Hoke sentenced to life in prison for rape

Published 10:52 am Thursday, July 15, 2010

A Proctorville man could spend the rest of his life in prison for raping a child. Robert Hoke, 38, of Proctorville, was sentenced Wednesday in Lawrence County Common Pleas Court to life in prison with the possibility of parole in 15 years for the rape of a 9-year-old.

Hoke was present in Judge Charles Cooper’s Courtroom with his attorney Mike Gleichauf but said nothing.

Earlier this month Hoke attempted to withdraw his plea. His argument was that he did not fully understand what he was doing when he pleaded guilty to a charge that could have sent him to prison for life without parole. The motion was denied.

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Hoke plans to file an appeal of the sentencing and attorney Mike Davenport has been assigned to represent him.

During a multi-agency sex offender sweep in March, Hoke was arrested for failing to notify the Lawrence County Sheriff’s Office of a change of address. Failing to report as a sex offender is a fifth degree felony. While he was incarcerated, the victim told authorities of the abuse, which prompted the new charge.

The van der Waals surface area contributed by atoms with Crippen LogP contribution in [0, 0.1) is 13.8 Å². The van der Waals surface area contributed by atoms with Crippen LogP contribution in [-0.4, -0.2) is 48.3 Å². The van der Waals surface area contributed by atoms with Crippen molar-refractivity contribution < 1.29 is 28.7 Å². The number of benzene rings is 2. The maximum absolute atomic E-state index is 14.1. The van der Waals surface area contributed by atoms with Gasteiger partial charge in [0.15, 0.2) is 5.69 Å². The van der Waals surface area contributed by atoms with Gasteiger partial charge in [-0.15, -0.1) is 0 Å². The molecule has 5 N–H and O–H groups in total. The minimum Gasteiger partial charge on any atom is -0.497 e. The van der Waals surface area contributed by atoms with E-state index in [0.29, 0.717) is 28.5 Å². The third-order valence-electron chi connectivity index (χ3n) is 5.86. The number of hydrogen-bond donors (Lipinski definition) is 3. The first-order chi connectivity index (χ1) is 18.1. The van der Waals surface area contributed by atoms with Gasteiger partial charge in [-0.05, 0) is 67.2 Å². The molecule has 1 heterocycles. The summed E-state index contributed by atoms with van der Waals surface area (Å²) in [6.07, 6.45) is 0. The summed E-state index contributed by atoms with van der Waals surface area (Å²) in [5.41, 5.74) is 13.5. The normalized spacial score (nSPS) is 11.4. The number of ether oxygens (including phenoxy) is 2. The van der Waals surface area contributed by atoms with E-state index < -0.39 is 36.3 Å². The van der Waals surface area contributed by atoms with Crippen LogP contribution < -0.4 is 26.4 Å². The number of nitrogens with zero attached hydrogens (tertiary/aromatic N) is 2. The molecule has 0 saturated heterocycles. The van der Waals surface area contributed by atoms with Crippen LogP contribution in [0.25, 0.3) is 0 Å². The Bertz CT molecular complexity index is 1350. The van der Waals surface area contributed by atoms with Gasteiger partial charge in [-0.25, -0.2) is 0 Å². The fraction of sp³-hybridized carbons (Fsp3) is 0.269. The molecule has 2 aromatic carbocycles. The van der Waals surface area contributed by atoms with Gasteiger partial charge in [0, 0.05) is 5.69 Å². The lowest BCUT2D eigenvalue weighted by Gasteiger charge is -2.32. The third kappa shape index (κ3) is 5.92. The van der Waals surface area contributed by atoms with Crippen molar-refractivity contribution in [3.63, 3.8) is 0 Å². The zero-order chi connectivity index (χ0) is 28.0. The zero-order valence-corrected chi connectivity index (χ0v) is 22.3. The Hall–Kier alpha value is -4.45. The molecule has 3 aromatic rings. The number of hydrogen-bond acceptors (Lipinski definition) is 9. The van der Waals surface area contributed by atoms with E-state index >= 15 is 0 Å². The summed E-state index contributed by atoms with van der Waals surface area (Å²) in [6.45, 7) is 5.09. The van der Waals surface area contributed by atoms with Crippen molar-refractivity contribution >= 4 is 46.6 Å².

Craig Castle, 21, of 815 S. Ninth St. in Ironton, will go on trial for five counts of burglary. Castle turned down the plea bargain offered by assistant prosecutor Brigham Anderson, opting instead for a jury trial July 22 and 23.

Nicholas Sexton, 22, of 955 Third Ave. in Chesapeake, was sentenced to 30 days in the Lawrence County jail for violating the terms of his community-controlled sanctions.

Sexton, who admitted to the violation, was also sentenced to out patient treatment and his community-controlled sanctions were extended one year.

A knife and a firearm found in Sexton’s residence will be confiscated by the court as well.

Sexton’s attorney, Mike Gleichauf, said his client has done well in community-controlled sanctions so far except this violation and he expects him to do well in the future.

Ricky Sharrow, 49, of 7502 County Road 15 in Chesapeake, also admitted to violating his community-controlled sanctions by testing positive for drug use. Cooper sentenced Sharrow to a 3 month STAR after-care program.

“If he successfully completes that program the state recommends that his community-controlled sanctions be suspended,” Anderson said.

Cooper honored a request from Sharrow’s wife that he be given two weeks so that he can install a metal roof on the family’s residence. Cooper set bond at $10,000.